View Mobile Site

Plan to cut energy use up for vote by Hall commissioners

Some officials ‘not sold’ yet on possible green power savings

POSTED: March 26, 2014 11:53 p.m.

The road to today’s Hall County Board of Commissioners’ vote on whether to contract with Siemens and Pepco for multimillion-dollar, energy-efficiency projects has been fraught with shifting financial estimates, unknowns about future utility costs and concerns the technology might soon be out of date.

For several years, county officials have been looking to make a significant investment in lighting and water retrofit projects, as well as other energy conservation measures, as a way to become more environmentally friendly and reduce operating costs. But looking at specific projects only began within about the past year, Commissioner Craig Lutz and others have said.

The board came close March 12 to approving a proposed contract with Siemens that calls for efficiency upgrades at the Hall County Government Center, courthouse and other county buildings at an estimated cost of $2.85 million. Savings on utility costs would recoup the expense in about 11 years, county and Siemens officials said.

While Commissioners Craig Lutz and Billy Powell have said they are ready to vote in favor of the contract, Chairman Richard Mecum and Commissioners Jeff Stowe and Scott Gibbs remain on the fence.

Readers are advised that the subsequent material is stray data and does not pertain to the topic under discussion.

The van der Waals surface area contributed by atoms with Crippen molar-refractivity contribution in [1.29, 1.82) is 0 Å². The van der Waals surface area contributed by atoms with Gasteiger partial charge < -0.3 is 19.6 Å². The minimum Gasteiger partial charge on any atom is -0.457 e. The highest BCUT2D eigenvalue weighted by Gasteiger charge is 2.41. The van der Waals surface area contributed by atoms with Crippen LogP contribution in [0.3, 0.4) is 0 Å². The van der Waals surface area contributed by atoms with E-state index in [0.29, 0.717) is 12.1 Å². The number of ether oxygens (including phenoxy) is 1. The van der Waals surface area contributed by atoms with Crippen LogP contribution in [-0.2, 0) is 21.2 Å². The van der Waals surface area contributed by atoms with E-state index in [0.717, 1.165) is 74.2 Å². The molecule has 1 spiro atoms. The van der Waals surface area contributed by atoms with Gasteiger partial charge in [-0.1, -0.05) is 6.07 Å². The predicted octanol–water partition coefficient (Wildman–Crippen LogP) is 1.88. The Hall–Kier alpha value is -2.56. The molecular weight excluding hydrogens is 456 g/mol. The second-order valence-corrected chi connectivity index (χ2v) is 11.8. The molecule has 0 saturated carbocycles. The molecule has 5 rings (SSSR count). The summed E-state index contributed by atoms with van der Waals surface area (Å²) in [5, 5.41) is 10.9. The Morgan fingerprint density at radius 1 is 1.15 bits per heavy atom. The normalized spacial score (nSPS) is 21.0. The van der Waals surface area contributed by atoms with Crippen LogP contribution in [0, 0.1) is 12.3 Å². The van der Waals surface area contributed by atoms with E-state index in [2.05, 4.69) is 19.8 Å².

“I’m not sold yet,” Gibbs said Wednesday.

He said he has one more meeting with Siemens today before the vote.

Meanwhile, the board earlier this month tabled discussion of a contract with Pepco that includes lighting retrofit projects at area libraries and community centers, as well as converting sheriff’s office patrol cars and other county vehicles from diesel and gasoline to compressed natural gas. These projects would cost an estimated $20 million over 15 years with savings of about $39 million.

The idea is a plant can be built to capture methane at a local landfill for conversion to natural gas, and costs would be recouped by selling that fuel at mobile filling stations and for use in patrol cars. To this end, the county has proposed purchasing for the sheriff’s office about 80 new patrol cars that would run on natural gas.

But getting these projects off the ground could take up to two years, county officials said.

It is clear the Pepco contract hinges on Hall County Sheriff Gerald Couch’s approval.

“I will not rush to a decision and will not go blindly into an energy-efficiency project that may or may not prove to have long-term cost savings,” Couch said in a statement earlier this month.

Pepco will showcase five natural gas-fueled cars today at the Government Center prior to the board’s vote.

“I’ve heard all I want,” Mecum said earlier this week, indicating he’s ready to vote on the contract one way or another.

But another factor may come into play.

According to disclosure reports, a sales representative at Pepco gave Lutz a $1,000 campaign contribution in December for his Georgia Public Service Commission race this year.

Lutz said he would not recuse himself from voting because Steven Stovall is a personal friend and is no longer employed by Pepco.

“I don’t perceive it as a conflict of interest because the fact of the matter is we were long down this road before he ever offered me a campaign contribution ...” Lutz told The Times. “I think you could have made a point if he still worked there, but he doesn’t work there anymore.”

Today’s meeting will take place at 3 p.m. today at the Hall County Government Center, 2875 Browns Bridge Road in Gainesville.


Contents of this site are © Copyright 2010 The Times, Gainesville, GA. All rights reserved. Privacy policy and Terms of service

Powered by
Morris Technology
Please wait ...